Shoddy material

I was writing about nut trees and looking at the instructions given on their planting and care in Practical Gardening and Food Production in Pictures by Richard Sudell – a book my mum had given my dad in 1948, probably first printed before the war. Mr Sudell recommended not using quick-acting nitrogenous fertilisers, but fur or hair waste or shoddy material as ‘the most satisfactory’.

I felt as if I should know what shoddy material is, I know the word shoddy, obviously meaning badly or carelessly made, cheap and not good value. It would mostly be describing an article, but it could be used to describe a person’s behaviour. However, that doesn’t make it clear what shoddy material is – actual material that isn’t well made perhaps? I wasn’t sue so looked it up.

I came across this very interesting page:

http://yarncommunity.com/stories/421

which explains that shoddy, and the mysterious sounding mungo, ‘are materials produced from the recycling of wool waste’. Shoddy was a cheap material, often used for making soldiers uniforms, and mungo was similar but using short fibres to produce felt.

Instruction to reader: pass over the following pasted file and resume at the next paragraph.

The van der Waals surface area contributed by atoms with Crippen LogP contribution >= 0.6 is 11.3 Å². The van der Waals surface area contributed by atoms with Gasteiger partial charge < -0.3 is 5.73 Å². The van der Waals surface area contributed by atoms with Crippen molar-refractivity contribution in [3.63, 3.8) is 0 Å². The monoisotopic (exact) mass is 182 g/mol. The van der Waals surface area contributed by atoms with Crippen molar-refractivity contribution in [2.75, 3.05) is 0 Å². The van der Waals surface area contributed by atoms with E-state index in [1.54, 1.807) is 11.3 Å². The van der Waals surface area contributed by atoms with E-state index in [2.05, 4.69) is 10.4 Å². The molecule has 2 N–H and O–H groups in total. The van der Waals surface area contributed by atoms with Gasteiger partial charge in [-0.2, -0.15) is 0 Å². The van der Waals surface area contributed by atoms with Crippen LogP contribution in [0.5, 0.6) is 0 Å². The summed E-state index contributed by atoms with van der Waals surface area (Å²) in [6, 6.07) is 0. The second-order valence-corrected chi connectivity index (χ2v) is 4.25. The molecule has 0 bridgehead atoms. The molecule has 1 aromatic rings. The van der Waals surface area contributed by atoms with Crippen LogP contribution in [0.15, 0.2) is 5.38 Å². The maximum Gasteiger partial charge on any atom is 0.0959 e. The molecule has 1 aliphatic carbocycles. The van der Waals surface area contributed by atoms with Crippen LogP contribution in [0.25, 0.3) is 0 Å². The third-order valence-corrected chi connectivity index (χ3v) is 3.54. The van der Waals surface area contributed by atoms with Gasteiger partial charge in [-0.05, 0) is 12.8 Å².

I then came across another interesting page:

https://kirkleescousins.co.uk/shoddy-and-mungo/

which gives even more detail into the production and uses of shoddy (and mungo) and also explains something which I had never thought of before, about a word I must have used hundreds of times, duffel. Nearly everyone had duffel coats when I was younger, it was almost compulsory wear for students – and in fact bottle green duffel coats were compulsory as part of my school uniform! At the time it seemed very progressive – thick, warm, cosy, hard-wearing, I loved my school duffel coat with its horn toggles. This is what Wikipedia says about duffel coats:

A duffel coat  is a coat made from duffel, a coarse, thick, woolen material. The name derives from Duffel, a town in the province of Antwerp in Belgium where the fabric originated.

Obviously duffel came from wherever woollen cloth was made as it was a by=product but the town of Duffel gave its name. Another constant in my youth was the duffel bag – that too was originally made from duffel, but by the time I used them, they were made from a thick canvas.

The things you learn from unexpected sources!! My featured image is of my school where I wore my duffel coat all through the winter!

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